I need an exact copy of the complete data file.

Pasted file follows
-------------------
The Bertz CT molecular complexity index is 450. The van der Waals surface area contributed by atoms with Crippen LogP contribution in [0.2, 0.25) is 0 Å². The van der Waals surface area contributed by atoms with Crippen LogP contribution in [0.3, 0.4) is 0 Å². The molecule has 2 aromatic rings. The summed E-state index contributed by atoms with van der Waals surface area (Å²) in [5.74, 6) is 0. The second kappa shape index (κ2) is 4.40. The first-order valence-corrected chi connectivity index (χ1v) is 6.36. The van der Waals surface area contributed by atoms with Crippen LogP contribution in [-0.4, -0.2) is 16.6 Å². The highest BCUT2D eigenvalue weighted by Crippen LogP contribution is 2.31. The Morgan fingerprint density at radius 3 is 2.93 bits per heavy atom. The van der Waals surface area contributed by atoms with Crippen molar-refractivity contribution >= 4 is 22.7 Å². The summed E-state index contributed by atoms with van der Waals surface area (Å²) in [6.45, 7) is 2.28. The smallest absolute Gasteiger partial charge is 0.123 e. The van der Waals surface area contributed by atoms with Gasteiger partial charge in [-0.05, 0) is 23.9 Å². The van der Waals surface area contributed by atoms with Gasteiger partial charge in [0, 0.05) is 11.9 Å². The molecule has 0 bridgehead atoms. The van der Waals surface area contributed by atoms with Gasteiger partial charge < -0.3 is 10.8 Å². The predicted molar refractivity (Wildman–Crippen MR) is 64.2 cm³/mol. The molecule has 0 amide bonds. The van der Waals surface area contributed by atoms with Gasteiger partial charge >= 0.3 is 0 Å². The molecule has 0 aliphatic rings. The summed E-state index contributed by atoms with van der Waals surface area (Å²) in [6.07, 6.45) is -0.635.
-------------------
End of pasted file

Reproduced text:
The Bertz CT molecular complexity index is 450. The van der Waals surface area contributed by atoms with Crippen LogP contribution in [0.2, 0.25) is 0 Å². The van der Waals surface area contributed by atoms with Crippen LogP contribution in [0.3, 0.4) is 0 Å². The molecule has 2 aromatic rings. The summed E-state index contributed by atoms with van der Waals surface area (Å²) in [5.74, 6) is 0. The second kappa shape index (κ2) is 4.40. The first-order valence-corrected chi connectivity index (χ1v) is 6.36. The van der Waals surface area contributed by atoms with Crippen LogP contribution in [-0.4, -0.2) is 16.6 Å². The highest BCUT2D eigenvalue weighted by Crippen LogP contribution is 2.31. The Morgan fingerprint density at radius 3 is 2.93 bits per heavy atom. The van der Waals surface area contributed by atoms with Crippen molar-refractivity contribution >= 4 is 22.7 Å². The summed E-state index contributed by atoms with van der Waals surface area (Å²) in [6.45, 7) is 2.28. The smallest absolute Gasteiger partial charge is 0.123 e. The van der Waals surface area contributed by atoms with Gasteiger partial charge in [-0.05, 0) is 23.9 Å². The van der Waals surface area contributed by atoms with Gasteiger partial charge in [0, 0.05) is 11.9 Å². The molecule has 0 bridgehead atoms. The van der Waals surface area contributed by atoms with Gasteiger partial charge < -0.3 is 10.8 Å². The predicted molar refractivity (Wildman–Crippen MR) is 64.2 cm³/mol. The molecule has 0 amide bonds. The van der Waals surface area contributed by atoms with Gasteiger partial charge >= 0.3 is 0 Å². The molecule has 0 aliphatic rings. The summed E-state index contributed by atoms with van der Waals surface area (Å²) in [6.07, 6.45) is -0.635.